Some 3D high speed routing with tuned traces
Further Details on Routing High Speed and RF Printed Circuit Board Designs
For your high speed or RF circuit board design to work as intended, the routing must be done according to specific parameters that we’ve listed below.
A Closer Look at PCB High Speed Layout Guidelines
For success in routing high speed and RF circuitry on your PCB design, you need to follow some basic guidelines that will help you to avoid the more common problems. One of the first is to make sure that your schematic is set up with enough information to help the designers in layout with their routing. Another is to know precisely what materials and stackup configuration your high speed or RF design needs so that critical design data such as trace widths and spacing don’t change in mid-layout. Component placement also needs to be precise in order to produce short and direct signal paths, while high speed trace routing needs to follow topology patterns designed to create the best signal integrity performance.
If you’d like to learn more about high speed layout guidelines, you can read about it here.
Layout Tips for High Speed and RF PCB Trace Length
High speed and RF trace routing is extremely important for the best signal integrity performance of the circuit board. You need to keep the impedance of a trace within a narrow margin by controlling its trace width, as well as maintaining enough separation to guard against crosstalk. Power and ground return paths must be kept clear of splits or voids that can interrupt signal returns, and differential pairs and measured lines need to be within their tolerances. The best friend of the PCB designer in the fight to maintain good signal integrity during design is the design rules and constraints of their PCB design tools.
For more information on high speed and RF PCB trace lengths, take a look here.
An example of a tuned trace to control its length
How to Effectively Plan and Complete RF PCB Routing
Planning ahead is one of the best things that you can do when designing a printed circuit board with high speed or RF circuitry on it. One of your first objectives will be in deciding what the correct board layer stackup configuration will be as well as what board materials you will be using. This will allow you to set up the correct impedance controlled trace widths for your design for the best performance of your high speed transmission lines. There are also many other tips that will help you in your design such as providing an abundance of protection for your RF circuits with ground planes, shielding, and filtering.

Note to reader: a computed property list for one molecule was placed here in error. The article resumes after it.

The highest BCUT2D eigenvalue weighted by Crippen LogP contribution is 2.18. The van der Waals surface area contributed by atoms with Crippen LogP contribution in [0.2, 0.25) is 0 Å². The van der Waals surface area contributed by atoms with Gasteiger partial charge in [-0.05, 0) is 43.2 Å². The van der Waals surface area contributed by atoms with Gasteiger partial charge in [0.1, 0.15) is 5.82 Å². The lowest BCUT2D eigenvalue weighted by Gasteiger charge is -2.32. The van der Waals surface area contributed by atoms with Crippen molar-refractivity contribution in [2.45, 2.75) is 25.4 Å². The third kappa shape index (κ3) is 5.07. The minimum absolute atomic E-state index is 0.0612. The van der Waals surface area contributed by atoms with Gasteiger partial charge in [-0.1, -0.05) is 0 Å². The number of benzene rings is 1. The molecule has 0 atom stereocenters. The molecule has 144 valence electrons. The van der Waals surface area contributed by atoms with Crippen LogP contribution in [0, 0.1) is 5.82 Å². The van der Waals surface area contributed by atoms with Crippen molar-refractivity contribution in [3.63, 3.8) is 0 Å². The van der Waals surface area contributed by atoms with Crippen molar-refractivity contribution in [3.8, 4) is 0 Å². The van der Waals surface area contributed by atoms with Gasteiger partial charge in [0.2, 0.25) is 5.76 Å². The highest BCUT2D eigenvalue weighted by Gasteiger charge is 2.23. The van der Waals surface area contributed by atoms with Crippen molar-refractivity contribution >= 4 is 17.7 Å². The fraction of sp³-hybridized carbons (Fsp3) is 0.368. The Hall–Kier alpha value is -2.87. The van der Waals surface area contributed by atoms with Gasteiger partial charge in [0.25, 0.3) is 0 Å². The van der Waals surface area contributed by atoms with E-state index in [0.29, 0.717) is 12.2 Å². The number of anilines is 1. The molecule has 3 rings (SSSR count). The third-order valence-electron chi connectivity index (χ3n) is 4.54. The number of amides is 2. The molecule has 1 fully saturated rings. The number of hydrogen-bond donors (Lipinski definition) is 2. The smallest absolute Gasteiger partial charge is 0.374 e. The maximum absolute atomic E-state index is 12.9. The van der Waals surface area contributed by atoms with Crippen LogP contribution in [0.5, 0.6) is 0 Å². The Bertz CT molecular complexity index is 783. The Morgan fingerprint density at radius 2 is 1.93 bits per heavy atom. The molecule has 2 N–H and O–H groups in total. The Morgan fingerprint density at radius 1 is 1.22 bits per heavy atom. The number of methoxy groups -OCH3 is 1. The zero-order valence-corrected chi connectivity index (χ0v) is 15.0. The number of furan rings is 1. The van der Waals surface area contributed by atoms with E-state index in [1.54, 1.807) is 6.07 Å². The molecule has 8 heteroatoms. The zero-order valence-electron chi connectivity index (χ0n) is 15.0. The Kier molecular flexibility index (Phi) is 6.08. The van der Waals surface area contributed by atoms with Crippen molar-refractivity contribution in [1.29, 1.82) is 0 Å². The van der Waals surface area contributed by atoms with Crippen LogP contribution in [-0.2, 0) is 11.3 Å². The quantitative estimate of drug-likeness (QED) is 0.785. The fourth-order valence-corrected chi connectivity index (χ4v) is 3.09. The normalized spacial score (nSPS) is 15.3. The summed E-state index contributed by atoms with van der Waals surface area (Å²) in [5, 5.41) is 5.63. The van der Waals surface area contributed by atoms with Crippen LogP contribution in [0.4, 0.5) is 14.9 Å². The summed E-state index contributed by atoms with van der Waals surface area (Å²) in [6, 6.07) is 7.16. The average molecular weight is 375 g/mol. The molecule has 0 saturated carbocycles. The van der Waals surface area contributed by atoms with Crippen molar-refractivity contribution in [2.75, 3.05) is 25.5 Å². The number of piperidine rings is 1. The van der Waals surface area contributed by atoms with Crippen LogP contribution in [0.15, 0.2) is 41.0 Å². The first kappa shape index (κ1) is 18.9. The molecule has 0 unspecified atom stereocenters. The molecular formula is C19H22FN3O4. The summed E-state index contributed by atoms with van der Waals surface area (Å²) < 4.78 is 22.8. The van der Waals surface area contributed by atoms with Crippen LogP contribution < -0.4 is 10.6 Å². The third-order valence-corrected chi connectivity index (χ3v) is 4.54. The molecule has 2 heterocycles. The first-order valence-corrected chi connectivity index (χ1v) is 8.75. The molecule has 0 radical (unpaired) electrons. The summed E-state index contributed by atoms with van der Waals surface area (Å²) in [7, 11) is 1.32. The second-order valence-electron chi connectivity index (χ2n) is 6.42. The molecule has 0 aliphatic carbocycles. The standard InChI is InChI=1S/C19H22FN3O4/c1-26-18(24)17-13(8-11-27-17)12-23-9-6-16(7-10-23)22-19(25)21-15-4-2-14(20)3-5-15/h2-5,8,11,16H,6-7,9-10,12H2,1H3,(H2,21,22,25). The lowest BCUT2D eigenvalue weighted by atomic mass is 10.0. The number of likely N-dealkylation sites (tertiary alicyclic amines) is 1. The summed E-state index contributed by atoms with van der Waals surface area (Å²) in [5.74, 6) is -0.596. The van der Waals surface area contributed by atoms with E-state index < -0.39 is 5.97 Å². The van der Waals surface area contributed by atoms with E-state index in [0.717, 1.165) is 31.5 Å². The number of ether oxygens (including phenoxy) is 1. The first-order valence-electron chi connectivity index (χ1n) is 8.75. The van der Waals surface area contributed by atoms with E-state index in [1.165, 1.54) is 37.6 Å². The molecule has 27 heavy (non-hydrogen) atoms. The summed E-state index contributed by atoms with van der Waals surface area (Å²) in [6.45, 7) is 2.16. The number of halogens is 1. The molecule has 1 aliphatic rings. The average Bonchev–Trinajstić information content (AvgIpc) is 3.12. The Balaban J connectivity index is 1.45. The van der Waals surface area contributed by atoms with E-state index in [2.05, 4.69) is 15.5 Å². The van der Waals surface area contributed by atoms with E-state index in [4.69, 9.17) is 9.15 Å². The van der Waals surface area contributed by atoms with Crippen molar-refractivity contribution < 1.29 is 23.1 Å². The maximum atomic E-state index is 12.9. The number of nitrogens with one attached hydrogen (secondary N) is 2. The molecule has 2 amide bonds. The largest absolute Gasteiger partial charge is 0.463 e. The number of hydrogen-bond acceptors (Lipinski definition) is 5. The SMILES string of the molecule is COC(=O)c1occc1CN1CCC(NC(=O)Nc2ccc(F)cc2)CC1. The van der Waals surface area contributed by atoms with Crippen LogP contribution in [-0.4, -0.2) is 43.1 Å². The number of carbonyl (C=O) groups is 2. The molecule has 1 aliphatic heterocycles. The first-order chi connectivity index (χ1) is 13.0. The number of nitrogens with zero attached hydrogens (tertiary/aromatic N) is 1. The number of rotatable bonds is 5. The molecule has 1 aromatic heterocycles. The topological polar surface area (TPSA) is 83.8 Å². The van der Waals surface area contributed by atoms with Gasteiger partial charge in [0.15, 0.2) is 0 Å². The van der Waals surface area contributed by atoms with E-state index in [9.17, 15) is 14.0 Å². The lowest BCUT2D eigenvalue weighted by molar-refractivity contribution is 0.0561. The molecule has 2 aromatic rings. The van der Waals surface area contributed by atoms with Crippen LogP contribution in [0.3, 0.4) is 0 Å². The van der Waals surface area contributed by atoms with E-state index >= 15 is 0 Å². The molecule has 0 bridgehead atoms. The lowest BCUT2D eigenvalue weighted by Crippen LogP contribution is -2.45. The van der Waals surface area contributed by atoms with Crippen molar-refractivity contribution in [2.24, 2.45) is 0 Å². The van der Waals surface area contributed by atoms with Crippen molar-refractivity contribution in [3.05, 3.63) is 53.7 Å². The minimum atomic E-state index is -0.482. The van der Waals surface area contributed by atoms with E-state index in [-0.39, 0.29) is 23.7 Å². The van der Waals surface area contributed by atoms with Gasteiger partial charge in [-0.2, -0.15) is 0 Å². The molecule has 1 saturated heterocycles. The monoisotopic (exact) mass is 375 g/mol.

To find out more about how to effectively plan and complete RF PCB routing, read here.
Finishing the Rest of the PCB Design and How to Connect a Relay in a Circuit
One area of high speed and RF design that can be a real problem is when not enough attention is spent on the non-critical areas of the design. When this happens, those non-critical areas can become a real problem in how the rest of the board operates. Here is where falling back on basic PCB design skills can be a great help, even if it something as simple as connecting a relay in your circuit.
To see how to connect a relay in a circuit, read more about it here.
To Design the Next Best PCB, You Need the Best PCB Design Tools
To design a printed circuit board with the best high speed and RF PCB routing on can be a challenge for any designer. With a standard board, you’ll have plenty of room and opportunity for component placement optimization, power delivery network (PDN) challenges, as well as mitigating crosstalk and noise.
Thankfully, you do have an ally in your task in your PCB design tools. Design rule checks (DRCs) can be your best friend when it comes to highly demanding signals across your circuit boards. With the right PCB design system you can create a schematic with all the information needed for high speed and RF designs, even get all the information needed for your stackup from the beginning.
The top systems also have simulation and analysis tools to model your circuits before you lay them out, and analyze them afterwards to give your design the best performance. And finally you need the most powerful layout tools available. These tools should have multiple routing features as well as a full and complete system of design rules and constraints to keep you at the top of the PCB routing technology curve.
Being able to manage high speed and RF PCB routing constraints is easy in this manager
Fortunately for all of us engaged in high speed and RF PCB routing projects, the PCB design tools that we’ve described are already available. The PCB design system that has all of the features and capabilities that we’ve talked about here is from the Cadence line of high performance EDA tools. OrCAD PCB Designer has the features and functionality you need to precisely route your high speed and RF designs. With OrCAD you have access to a variety of different routing features as well as their state of the art design rules and constraint system.
If you’re looking to learn more about how Cadence has the solution for you, talk to us and our team of experts.